Thanks to KalebFan, a supportive follower of my merry blog, for dropping me this idea for an article!
So here’s the question: Standalone or Series?
I know I can answer this without wavering. I will always pick up a series over a stand alone novel, if it is genre fiction. PNR, Urban Fantasy, YA, I’m more likely to buy it if there’s a promise of more when I finish it. But why?
- It is an investment – I’m giving you, the author, my money and my time and in return I want a prolonged sense of satisfaction and pleasure (or pain.. all of us like to hurt over our favourite characters). And I want this to continue for at least three books. ENTERTAIN ME!
- Just right – Like the Three Bears, but instead of porridge I’m talking about book length. A series means that it’s stretched out, but not drawn out (I hope, but there are exceptions, see below). I don’t want the my beloved characters to realise the whole of their development and narrative arc in one book. It leaves me feeling bereft.
- Amputation – That’s right. Making me love a character and then ripping them away at the end of one book is like having an arm or leg chopped off.
- Excitement – Nothing can compare to that feeling when the next book in a series is due for release. Searching, requesting, begging for ARCs and then buying it anyway because you love it (both in hardback and later on in paperback because they change the cover art).
Here’s where I make exceptions:
- Endless – When I’m thinking about jumping on the band wagon of a series, I immediately look at the current volume count. I tried to get into the Anita Blake series last year… but with a daunting 22 novels in that series, it felt more like an uphill marathon than something to savour or enjoy.
- Milk it – You know what I’m talking about… You love a series, follow it for a while and then totally lose faith in it because the story has been stretched too thin. *cough* Sookie Stackhouse *cough cough* I could list quite a few that just need to stop now… Stop. Stop writing. Move on.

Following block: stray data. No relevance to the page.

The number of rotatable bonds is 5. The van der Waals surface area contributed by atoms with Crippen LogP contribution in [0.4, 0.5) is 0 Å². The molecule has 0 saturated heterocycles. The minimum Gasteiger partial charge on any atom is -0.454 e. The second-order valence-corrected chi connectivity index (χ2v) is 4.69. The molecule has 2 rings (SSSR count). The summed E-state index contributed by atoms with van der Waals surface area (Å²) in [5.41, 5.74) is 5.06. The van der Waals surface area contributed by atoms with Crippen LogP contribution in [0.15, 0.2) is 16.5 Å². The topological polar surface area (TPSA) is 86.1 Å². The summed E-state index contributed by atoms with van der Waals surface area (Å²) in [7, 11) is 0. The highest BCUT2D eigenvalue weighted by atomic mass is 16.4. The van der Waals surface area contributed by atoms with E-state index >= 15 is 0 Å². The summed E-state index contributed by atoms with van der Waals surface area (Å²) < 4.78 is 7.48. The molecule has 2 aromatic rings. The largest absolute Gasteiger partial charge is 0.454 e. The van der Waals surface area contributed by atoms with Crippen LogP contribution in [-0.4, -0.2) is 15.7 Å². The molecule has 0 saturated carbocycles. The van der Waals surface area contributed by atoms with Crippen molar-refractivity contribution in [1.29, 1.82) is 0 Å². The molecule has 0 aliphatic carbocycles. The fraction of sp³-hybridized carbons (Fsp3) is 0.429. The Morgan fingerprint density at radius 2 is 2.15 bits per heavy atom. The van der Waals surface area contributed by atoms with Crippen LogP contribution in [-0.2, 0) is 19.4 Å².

- Literary – I love me a good literary read. The ones that make you feel inadequate as a writer and sometimes a little baffled as a reader (Salman Rushdie, I thank you). There’s a reason that these books are not made into a series.
- Certain authors: Some authors get away with stand alone reading better than others. They can make it feel like a wholesome thing rather than leaving me with an unhappy hole at the end. Margaret Atwood is the woman for me in this respect.
But what about when there’s a series of standalones?
I’ve noticed that this tends to happen more in the SF/Fantasy genres. A world is created, whether totally out of this world, or mirroring our own, and an author explores it with different characters in each volume. Something links them together (working for the same organisation perhaps) but they don’t tend to cross paths with previous protagonists.
Hm. I’m still not sure how I feel about these. Part of me feels cheated because I like the universe these characters work in, but it’s hard work building empathy and emotion for new spotlighers every time I crack open the cover. It’s like starting over, and over, and over. And eventually the stories will be samey, right?
Or wrong. I dunno, I haven’t found many examples of this phenomenon. I’m currently reading #2 of the ‘Damask Circle’ series by Keri Arthur which does this. And I’m loving the books.. but feeling somewhat detached from it, which wouldn’t necessarily be the case if the same characters were followed through from #1.
How do y’all feel? Series, or Standalone? THAT is the question. *shameless Shakespeare reference*